Spreading Christianity in England

The Spread of Christianity in England was one that had a few setbacks. Britain was part of the Roman Empire and Roman natives there were protected by Roman troops, until the 400s when they were forced to return to the continent when the conflicts with the Barbarians were intensifying. When the Roman army left the British, they were left unprotected and with the bother of coping with their territorial enemies.

Lacking war skills, the Romano-British hired the Saxons as mercenaries, who in turn, took land for themselves by dispossessing the Romano-British from theirs. The Romans were left with a small territory to live in known as Wales. Here, they were quite angry at the Anglo-Saxons for having taken their lands, that they did not feel the urge to convert them to Christianity. Evangelization would have to come from somewhere outside Britain.

Around the year of 600, missionaries from Rome and Ireland arrived to the Anglo-land to convert the people. Pope Gregory the Great (r.590-604) in Rome had lots of problems to struggle with. There was no temporal authority to handle Rome’s problems, there were famines, plagues, and the Lombards were invading the land. Therefore, Pope Gregory was almost obliged to make peace with the Lombards, which he did, and established hospitals and relief services while he was at it. In the settling of things, Pope Gregory realized that maybe the East would not be reliable any longer, so in the convenience of security, the papacy turned to the West and pushed for a more systematic evangelization.

Pope Gregory the Great sent missionaries aided by St. Augustine of Canterbury to England. The Pope instructed them in saying that the missionaries had to try hard to adapt the Anglo practices to Christianity and be patient in their conversion for they wouldn’t do it instantly. He told them to not destroy their temples and maintain the outward ceremony of their rituals to use them to worship the true God and interpret things in a Christian sense. There were substantial conversions, including the one of their king’s (King Ethelbert).

Sooner or later the question came in knowing if the Celts (Romano-British) and the Anglo-Saxons could be reconciled or at least -if possible- lead the Celts to combine forces with the missionaries to evangelize the Anglo-Saxons, but they said something like this, “We will never, never preach the faith to this cruel race of foreigners who have so treacherously robbed us of our native soil!”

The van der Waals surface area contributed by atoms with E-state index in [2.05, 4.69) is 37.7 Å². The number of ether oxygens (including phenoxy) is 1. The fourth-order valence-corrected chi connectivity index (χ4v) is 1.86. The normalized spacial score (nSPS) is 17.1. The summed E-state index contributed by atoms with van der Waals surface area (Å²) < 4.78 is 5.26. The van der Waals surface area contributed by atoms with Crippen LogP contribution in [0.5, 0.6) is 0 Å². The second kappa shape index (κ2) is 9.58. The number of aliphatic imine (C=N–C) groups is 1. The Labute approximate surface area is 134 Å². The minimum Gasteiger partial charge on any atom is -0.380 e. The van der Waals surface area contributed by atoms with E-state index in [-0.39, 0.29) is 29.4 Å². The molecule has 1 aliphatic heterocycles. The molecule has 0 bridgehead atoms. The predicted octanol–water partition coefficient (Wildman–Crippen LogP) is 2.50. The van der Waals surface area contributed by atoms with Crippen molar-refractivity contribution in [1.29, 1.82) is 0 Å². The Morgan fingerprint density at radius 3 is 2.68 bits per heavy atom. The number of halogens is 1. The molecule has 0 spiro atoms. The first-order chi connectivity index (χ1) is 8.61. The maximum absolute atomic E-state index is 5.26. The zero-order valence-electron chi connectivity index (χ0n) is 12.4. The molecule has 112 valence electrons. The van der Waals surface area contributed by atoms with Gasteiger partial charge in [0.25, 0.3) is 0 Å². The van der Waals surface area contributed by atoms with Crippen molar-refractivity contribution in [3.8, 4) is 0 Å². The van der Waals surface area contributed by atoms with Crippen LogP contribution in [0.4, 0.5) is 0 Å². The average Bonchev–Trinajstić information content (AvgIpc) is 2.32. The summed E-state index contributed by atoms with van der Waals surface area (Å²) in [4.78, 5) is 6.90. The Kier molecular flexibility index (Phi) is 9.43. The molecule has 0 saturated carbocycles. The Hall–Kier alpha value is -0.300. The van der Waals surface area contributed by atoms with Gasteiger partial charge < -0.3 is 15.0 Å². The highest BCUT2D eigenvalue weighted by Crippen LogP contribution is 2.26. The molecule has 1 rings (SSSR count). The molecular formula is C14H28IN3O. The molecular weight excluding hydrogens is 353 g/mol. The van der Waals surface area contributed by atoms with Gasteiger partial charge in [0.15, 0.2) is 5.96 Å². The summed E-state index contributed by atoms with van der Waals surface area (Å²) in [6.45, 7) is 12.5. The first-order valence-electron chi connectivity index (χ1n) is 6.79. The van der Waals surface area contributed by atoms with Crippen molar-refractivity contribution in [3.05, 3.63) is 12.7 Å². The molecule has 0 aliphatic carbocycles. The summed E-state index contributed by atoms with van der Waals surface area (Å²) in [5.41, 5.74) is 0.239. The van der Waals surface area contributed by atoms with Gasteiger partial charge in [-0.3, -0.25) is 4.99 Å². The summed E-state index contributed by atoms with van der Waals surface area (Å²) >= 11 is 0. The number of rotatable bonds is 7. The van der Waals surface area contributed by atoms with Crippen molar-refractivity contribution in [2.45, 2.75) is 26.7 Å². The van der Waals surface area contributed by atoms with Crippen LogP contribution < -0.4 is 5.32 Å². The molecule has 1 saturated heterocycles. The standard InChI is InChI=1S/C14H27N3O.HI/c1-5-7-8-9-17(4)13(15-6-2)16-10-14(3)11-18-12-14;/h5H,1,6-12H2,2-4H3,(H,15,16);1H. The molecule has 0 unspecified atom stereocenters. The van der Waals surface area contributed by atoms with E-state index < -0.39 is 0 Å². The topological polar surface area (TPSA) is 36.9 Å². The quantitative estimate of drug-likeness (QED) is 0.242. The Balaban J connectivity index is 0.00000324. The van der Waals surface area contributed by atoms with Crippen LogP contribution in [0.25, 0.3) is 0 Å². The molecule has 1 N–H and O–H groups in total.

Meanwhile, there were two manners of practicing Christianity competing for dominance in England. The Irish monks, with their extreme religious rudiments and tough forms of asceticism were in the north and the Benedictine monks were in the south. These differences caused confusion among the Anglo-Saxons in knowing which was the correct form of practice. Controversy was resolved in the Synod of Whitby (664), a meeting where it was asked which form of dating Easter was correct, the Irish or the Benedictine. The Benedictines said that they were using the one the successor of apostle Peter was using, so the king preferred to follow the practices of the successor. This Irish-Benedictine interaction yielded the Northumbrian Renaissance.

The Northumbrian Renaissance brought biblical illuminations, epic poetry, and other things that emerged from the monasteries. The key monastery was the one of Jarrow, which was home to the Venerable Bede of Germanic ancestry. Bede wrote the ecclesiastical history of England. By Bede’s death in 735, the Northumbrian Renaissance will begin to fade, but Northumbrian learning will continue to be spread in Europe by St. Boniface. The Frankish kingdom will be the cultural center of Europe by the eighth century and Charlemagne’s advisor, Alcuin (student of the Venerable Bede), will be a major factor in accomplishing this.


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